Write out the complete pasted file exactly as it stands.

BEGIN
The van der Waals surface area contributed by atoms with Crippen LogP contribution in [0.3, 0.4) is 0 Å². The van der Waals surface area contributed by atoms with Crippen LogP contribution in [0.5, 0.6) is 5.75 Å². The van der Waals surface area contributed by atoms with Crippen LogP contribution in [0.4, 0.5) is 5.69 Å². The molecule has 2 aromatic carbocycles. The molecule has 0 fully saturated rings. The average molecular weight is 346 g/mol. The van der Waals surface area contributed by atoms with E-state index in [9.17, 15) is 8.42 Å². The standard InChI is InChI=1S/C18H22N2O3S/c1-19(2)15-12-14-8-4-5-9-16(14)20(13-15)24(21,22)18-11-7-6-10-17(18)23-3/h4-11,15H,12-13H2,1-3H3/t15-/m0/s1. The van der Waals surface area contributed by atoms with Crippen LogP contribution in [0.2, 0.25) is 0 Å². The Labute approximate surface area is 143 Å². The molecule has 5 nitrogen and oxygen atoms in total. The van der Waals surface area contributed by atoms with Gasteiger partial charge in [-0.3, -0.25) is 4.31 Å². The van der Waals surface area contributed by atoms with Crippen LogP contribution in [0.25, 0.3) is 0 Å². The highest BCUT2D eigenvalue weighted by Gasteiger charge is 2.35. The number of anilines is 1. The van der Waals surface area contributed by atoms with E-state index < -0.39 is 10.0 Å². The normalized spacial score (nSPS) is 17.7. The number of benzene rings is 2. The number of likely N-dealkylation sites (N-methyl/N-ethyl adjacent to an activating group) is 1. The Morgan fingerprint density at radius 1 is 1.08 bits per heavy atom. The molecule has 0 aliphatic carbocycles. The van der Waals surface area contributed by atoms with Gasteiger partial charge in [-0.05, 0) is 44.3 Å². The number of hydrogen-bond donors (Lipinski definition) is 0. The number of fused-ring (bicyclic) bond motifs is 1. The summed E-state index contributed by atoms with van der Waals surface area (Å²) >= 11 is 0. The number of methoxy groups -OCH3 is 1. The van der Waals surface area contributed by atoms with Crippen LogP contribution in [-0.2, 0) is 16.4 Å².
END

The van der Waals surface area contributed by atoms with Crippen LogP contribution in [0.3, 0.4) is 0 Å². The van der Waals surface area contributed by atoms with Crippen LogP contribution in [0.5, 0.6) is 5.75 Å². The van der Waals surface area contributed by atoms with Crippen LogP contribution in [0.4, 0.5) is 5.69 Å². The molecule has 2 aromatic carbocycles. The molecule has 0 fully saturated rings. The average molecular weight is 346 g/mol. The van der Waals surface area contributed by atoms with E-state index in [9.17, 15) is 8.42 Å². The standard InChI is InChI=1S/C18H22N2O3S/c1-19(2)15-12-14-8-4-5-9-16(14)20(13-15)24(21,22)18-11-7-6-10-17(18)23-3/h4-11,15H,12-13H2,1-3H3/t15-/m0/s1. The van der Waals surface area contributed by atoms with Crippen LogP contribution in [0.2, 0.25) is 0 Å². The Labute approximate surface area is 143 Å². The molecule has 5 nitrogen and oxygen atoms in total. The van der Waals surface area contributed by atoms with Gasteiger partial charge in [-0.3, -0.25) is 4.31 Å². The van der Waals surface area contributed by atoms with Crippen LogP contribution in [0.25, 0.3) is 0 Å². The highest BCUT2D eigenvalue weighted by Gasteiger charge is 2.35. The number of anilines is 1. The van der Waals surface area contributed by atoms with E-state index < -0.39 is 10.0 Å². The normalized spacial score (nSPS) is 17.7. The number of benzene rings is 2. The number of likely N-dealkylation sites (N-methyl/N-ethyl adjacent to an activating group) is 1. The Morgan fingerprint density at radius 1 is 1.08 bits per heavy atom. The molecule has 0 aliphatic carbocycles. The van der Waals surface area contributed by atoms with Gasteiger partial charge in [-0.05, 0) is 44.3 Å². The number of hydrogen-bond donors (Lipinski definition) is 0. The number of fused-ring (bicyclic) bond motifs is 1. The summed E-state index contributed by atoms with van der Waals surface area (Å²) >= 11 is 0. The number of methoxy groups -OCH3 is 1. The van der Waals surface area contributed by atoms with Crippen LogP contribution in [-0.2, 0) is 16.4 Å².